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From Equinox To Solstice
Anders NILSSON (b.1954)

Concerto grosso (1995)
Ketil HVOSLEF (b.1939)

Concerto for Saxophone Quartet and Orchestra (1996)
Jouni KAIPAINEN (b.1956)

Vernal Concerto From Equinox to Solstice Op.53 (1996)
Raschèr Saxophone Quartet
Swedish Chamber Orchestra/Petter Sundkvist
Recorded: Örebro Concert Hall, Sweden, September 2000
BIS CD-1203 [76:38]

 

Several years ago, I found a second-hand copy of a Swedish disc (Phono-Suecia PSCD 53) entirely devoted to works by Anders Nilsson, a name then completely new to me. I found the music very appealing. I was delighted to hear one of his recent works on this disc. It happily confirms my earlier impressions.

His music was aptly described by Thomas Roth (in his insert notes for the above-mentioned disc) as "full of the joy of being alive". In fact, as is the case with many younger Scandinavian composers, Nilsson’s background lies in the field of popular music in which he was active in his early years and from which he gained a refreshingly undogmatic approach to music, although there is nothing amateurish about his music. His Concerto grosso falls into three movements on the fairly traditional fast-slow-fast pattern (although the central slow movement is at times quite animated). There are several cyclical elements which help to maintain formal and thematic coherence (most themes re-appear in the final movement Allegro e corrente, a perpetuum mobile in all but the name).

At first, Nilsson’s music may give the impression that it is largely improvised; but it is actually carefully and fully worked-out although it maintains some improvisatory quality. Nilsson has a remarkable flair for arresting orchestral textures, already quite in evidence in some of the pieces on the Phono-Suecia CD (e.g. his superb Organ Concerto) and amply confirmed in this extrovert often playful piece that in spite of its plain title deliberately turns its back on Baroque models.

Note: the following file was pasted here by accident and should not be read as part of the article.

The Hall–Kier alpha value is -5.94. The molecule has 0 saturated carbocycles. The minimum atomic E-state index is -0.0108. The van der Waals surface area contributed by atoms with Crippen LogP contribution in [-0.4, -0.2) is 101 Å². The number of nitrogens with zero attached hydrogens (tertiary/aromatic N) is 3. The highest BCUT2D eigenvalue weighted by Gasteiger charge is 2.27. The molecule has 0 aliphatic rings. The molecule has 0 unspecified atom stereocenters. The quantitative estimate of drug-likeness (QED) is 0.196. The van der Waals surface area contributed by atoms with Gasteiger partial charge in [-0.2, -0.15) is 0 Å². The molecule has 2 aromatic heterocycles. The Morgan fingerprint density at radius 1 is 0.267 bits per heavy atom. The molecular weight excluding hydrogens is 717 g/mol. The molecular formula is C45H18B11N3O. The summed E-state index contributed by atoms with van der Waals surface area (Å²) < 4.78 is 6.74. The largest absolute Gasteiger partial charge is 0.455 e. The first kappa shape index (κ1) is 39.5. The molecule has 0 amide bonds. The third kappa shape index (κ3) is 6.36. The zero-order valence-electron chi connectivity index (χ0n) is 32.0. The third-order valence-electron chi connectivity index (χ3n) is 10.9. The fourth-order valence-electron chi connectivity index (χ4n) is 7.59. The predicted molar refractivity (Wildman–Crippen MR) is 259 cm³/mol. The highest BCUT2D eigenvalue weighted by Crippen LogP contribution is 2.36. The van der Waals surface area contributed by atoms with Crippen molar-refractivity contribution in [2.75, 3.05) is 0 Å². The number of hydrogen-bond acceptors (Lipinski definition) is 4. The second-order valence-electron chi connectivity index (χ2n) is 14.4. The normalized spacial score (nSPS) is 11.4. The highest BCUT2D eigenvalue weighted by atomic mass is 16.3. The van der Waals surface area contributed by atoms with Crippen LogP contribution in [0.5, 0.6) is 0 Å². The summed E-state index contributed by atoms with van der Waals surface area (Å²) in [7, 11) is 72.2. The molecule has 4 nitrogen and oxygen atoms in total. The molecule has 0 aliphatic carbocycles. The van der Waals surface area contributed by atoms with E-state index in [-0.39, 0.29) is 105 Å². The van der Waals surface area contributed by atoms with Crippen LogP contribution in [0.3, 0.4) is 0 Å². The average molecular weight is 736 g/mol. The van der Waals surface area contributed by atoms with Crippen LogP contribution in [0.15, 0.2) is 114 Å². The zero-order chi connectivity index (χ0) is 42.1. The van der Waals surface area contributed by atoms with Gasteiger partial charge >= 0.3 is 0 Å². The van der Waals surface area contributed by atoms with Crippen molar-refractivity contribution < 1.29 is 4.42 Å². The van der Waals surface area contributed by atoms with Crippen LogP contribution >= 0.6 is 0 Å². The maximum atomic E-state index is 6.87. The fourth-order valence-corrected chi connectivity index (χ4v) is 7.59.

Ketil Hvoslef (born Saeverud) is rather better known. Several of his works have been (and still are) available on discs. His early works were indebted to the Nordic Neo-Romantic or Neo-Classical traditions. His more recent output displays a more expanded emotional and stylistic range. This is the case with his Concerto for Saxophone Quartet and Orchestra. It is in one movement unfolding as a slow-moving ritual, with many repetitions, although there is nothing minimalist about the music. The piece opens mysteriously, in a dream-like mood and slowly moves in ebbing waves interspersed with almost static episodes in which Time seems to stand still. There is something hypnotic in this music. On the whole, this is very attractive if somewhat lacking in contrasts and ultimately a bit too long for its own good. Well worth having anyway.

Jouni Kaipainen, too, is a composer favouring positive values in music as well as in life. He once said that "it is true that we live in difficult times, but [I] believe that we should remember that there are also positive things in life, such as happiness, hope and humour". His music clearly reflects these words. His music breathes a healthy energy and optimism somewhat at odds with the current contemporary Weltschmerz, although it does not overlook the darker sides of our times. His output includes two sizeable symphonies (he is at work on a third), some chamber music and several concertos (one each for piano, oboe, clarinet and trumpet as well as two for cello). His Vernal Concerto "From Equinox to Solstice" Op.53 is an attractive piece of music about Spring, from the hesitant opening to the coming of Summer, moving in waves with a wealth of contrasted ideas and a remarkable invention and imagination. (I wish now that he had written a Winter, a Summer and an Autumn concerto!)

The Raschèr’s immaculate playing and musicality have been a source of inspiration for many contemporary composers. These pieces certainly are well-deserved tributes to their dedication to contemporary music. They all repay repeated hearings and undoubtedly deserve to be better known, which this superb release makes now possible. I hope that BIS will soon release some other concertos composed for the Raschèr or – more generally – for saxophone quartet.

Hubert Culot

 



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